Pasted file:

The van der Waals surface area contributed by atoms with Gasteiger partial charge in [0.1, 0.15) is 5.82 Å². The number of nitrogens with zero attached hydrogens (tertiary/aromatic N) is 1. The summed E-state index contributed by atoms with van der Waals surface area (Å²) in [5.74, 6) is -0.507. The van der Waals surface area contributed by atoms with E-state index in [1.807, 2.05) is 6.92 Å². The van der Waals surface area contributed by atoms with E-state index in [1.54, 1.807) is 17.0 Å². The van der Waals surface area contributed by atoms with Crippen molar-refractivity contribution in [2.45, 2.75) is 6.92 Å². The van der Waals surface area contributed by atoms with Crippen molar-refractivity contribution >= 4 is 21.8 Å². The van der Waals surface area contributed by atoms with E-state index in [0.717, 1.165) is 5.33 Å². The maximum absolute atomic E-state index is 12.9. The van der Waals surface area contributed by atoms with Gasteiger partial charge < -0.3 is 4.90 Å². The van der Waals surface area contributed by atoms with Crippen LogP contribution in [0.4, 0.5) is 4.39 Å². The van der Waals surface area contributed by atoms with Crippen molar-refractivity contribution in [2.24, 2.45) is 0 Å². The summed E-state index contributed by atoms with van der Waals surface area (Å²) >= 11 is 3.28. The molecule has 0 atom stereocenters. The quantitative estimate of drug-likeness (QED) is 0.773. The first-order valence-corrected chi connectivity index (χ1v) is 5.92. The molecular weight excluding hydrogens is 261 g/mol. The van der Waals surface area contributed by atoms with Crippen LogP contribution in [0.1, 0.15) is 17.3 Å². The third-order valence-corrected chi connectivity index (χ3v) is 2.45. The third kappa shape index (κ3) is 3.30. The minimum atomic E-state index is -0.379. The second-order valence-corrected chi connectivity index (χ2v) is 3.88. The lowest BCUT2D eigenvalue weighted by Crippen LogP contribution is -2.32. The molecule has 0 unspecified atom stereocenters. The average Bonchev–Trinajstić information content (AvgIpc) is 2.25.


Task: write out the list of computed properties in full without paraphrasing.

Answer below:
The van der Waals surface area contributed by atoms with Gasteiger partial charge in [0.1, 0.15) is 5.82 Å². The number of nitrogens with zero attached hydrogens (tertiary/aromatic N) is 1. The summed E-state index contributed by atoms with van der Waals surface area (Å²) in [5.74, 6) is -0.507. The van der Waals surface area contributed by atoms with E-state index in [1.807, 2.05) is 6.92 Å². The van der Waals surface area contributed by atoms with E-state index in [1.54, 1.807) is 17.0 Å². The van der Waals surface area contributed by atoms with Crippen molar-refractivity contribution in [2.45, 2.75) is 6.92 Å². The van der Waals surface area contributed by atoms with Crippen molar-refractivity contribution >= 4 is 21.8 Å². The van der Waals surface area contributed by atoms with E-state index in [0.717, 1.165) is 5.33 Å². The maximum absolute atomic E-state index is 12.9. The van der Waals surface area contributed by atoms with Gasteiger partial charge < -0.3 is 4.90 Å². The van der Waals surface area contributed by atoms with Crippen LogP contribution in [0.4, 0.5) is 4.39 Å². The van der Waals surface area contributed by atoms with Crippen molar-refractivity contribution in [2.24, 2.45) is 0 Å². The summed E-state index contributed by atoms with van der Waals surface area (Å²) >= 11 is 3.28. The molecule has 0 atom stereocenters. The quantitative estimate of drug-likeness (QED) is 0.773. The first-order valence-corrected chi connectivity index (χ1v) is 5.92. The molecular weight excluding hydrogens is 261 g/mol. The van der Waals surface area contributed by atoms with Crippen LogP contribution in [0.1, 0.15) is 17.3 Å². The third-order valence-corrected chi connectivity index (χ3v) is 2.45. The third kappa shape index (κ3) is 3.30. The minimum atomic E-state index is -0.379. The second-order valence-corrected chi connectivity index (χ2v) is 3.88. The lowest BCUT2D eigenvalue weighted by Crippen LogP contribution is -2.32. The molecule has 0 unspecified atom stereocenters. The average Bonchev–Trinajstić information content (AvgIpc) is 2.25.